In the News
1. I’ve been relatively pessimistic about Republican chances in 2012, but a GOP victory is increasingly plausible. Pickups in Congress could be substantial. From Rasmussen:
A generic Republican candidate earns the highest level of support yet against President Obama in a hypothetical 2012 election matchup.
The latest Rasmussen Reports national telephone survey of Likely U.S. Voters finds that the generic Republican picks 48% of the vote, while the president gets 43% support. Three percent (3%) favor some other candidate, and seven percent (7%) are undecided…The GOP candidate has now outpolled the president in seven-of-10 surveys conducted weekly since early May….
Republicans hold a six-point advantage on the Generic Congressional Ballot for the week ending Sunday, July 10. Republicans have led on the ballot for every week since June 2009, with leads ranging from two to 12 points.
We should never underestimate the power of the GOP to screw things up. And the debt-ceiling issue is explosive; handled wrongly, it could do serious damage to Republican prospects. But there’s no doubt the opportunity is there. One wonders whether Obama’s worsening poll numbers will entice others, like Rick Perry, into the fray.
2. Across the Arab world, opinions of the United States and Obama are down:
President Obama has failed to live up to the expectations he created in the Arab world, according to a new poll released by Zogby International and the Arab American Institute Foundation. The poll also noted that most Arab countries view the U.S. less favorably today than they did during the last year of the Bush administration.
When President Bush left office, 9 percent of Egyptians had a favorable attitude towards the United States. After Barack Obama was elected, that number jumped to 30 percent. But today, only 5 percent of Egyptians surveyed said they have a favorable opinion of the United States and its president. Similar figures in Morocco, Jordan, and the United Arab Emirates illustrate that the initial optimism in the region has been eclipsed by a widespread sense of disappointment.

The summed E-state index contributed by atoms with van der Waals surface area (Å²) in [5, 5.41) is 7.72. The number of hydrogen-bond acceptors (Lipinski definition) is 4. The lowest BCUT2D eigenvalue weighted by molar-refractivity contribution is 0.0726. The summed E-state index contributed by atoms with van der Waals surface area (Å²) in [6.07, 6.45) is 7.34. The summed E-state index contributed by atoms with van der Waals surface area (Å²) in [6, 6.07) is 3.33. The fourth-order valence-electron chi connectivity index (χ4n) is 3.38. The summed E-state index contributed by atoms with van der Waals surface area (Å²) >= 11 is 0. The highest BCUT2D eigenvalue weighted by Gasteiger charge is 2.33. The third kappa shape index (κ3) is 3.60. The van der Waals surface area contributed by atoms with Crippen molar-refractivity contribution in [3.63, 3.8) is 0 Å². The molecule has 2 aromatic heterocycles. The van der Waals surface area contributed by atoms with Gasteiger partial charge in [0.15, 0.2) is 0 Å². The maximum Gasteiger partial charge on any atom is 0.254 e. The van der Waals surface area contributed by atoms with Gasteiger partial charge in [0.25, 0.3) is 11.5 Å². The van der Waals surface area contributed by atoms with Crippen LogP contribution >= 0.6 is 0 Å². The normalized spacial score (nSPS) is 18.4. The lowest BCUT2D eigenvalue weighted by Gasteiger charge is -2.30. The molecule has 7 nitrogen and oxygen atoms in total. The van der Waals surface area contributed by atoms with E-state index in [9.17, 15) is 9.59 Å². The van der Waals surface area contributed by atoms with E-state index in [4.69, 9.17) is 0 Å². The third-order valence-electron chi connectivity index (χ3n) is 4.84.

3. A Harvard professor says that in the most extreme cases of severe childhood obesity, when the child is facing imminent health risks, when the state has first attempted counseling and supporting the family, it may be necessary to remove the child from the parents’ custody. Am I the only one who is not outraged by this idea? In the vast majority of cases I believe it would be much more in the interest of the child to work with and through the parents. But if the parents refuse to do, or prove incapable of doing, what is necessary for the child’s health, might a temporary loss of custody sometimes be better?
My first instinct is to oppose the state taking custody of someone’s children, but we hardly blink when a child is taken from a parent who is subjecting their children to a variety of risks — whether the parent is a prostitute whose clients sometimes abuse the child, or the parent is a druggie who leaves the child unattended while high, or etc. Why not in this case? The professor was pretty careful to frame the issue around extreme cases, severe obesity, imminent health risks, and only after other forms of intervention have failed. Seems reasonable to me. What am I missing?
In the Pews
1. Another day, another Christian kerfuffle. Joy. Mark Driscoll invited followers on Facebook to tell their best story of an “effeminate anatomically male” worship leader (the post is now deleted). I know what he’s talking about, but it was thoughtless and insensitive. Rachel Held Evans — who has long been critical of Driscoll — rather leapt to the attack, condemning Driscoll for his “bullying” and inviting others to do the same. Evans’ attack went viral. Some agreed in criticizing Driscoll, but argued that Evans’ response was not exactly a sterling case of Christian charity either. Driscoll then provided some of the context, and admitted that the Elders in his church rightly rebuked him for his “flippant” comment and for not addressing real issues with real context and real context. Evans replied that “our message was heard,” and provided (was she too chastened?) much of the grace that was lacking from her initial response.
Well, we’re all learning together, I suppose.
2. At The Resurgence, Five Ways to Make Your Kids Hate Church. They are: (1) Make sure your faith is something you only live out in public, (2) Pray only in front of people, (3) Focus on your morals, (4) Give financially as long as it doesn’t impede your needs, and (5) Make church community a priority…as long as there is nothing else you want to do.
3. Our own Nancy French describes what it was like to co-write Bristol Palin’s memoir.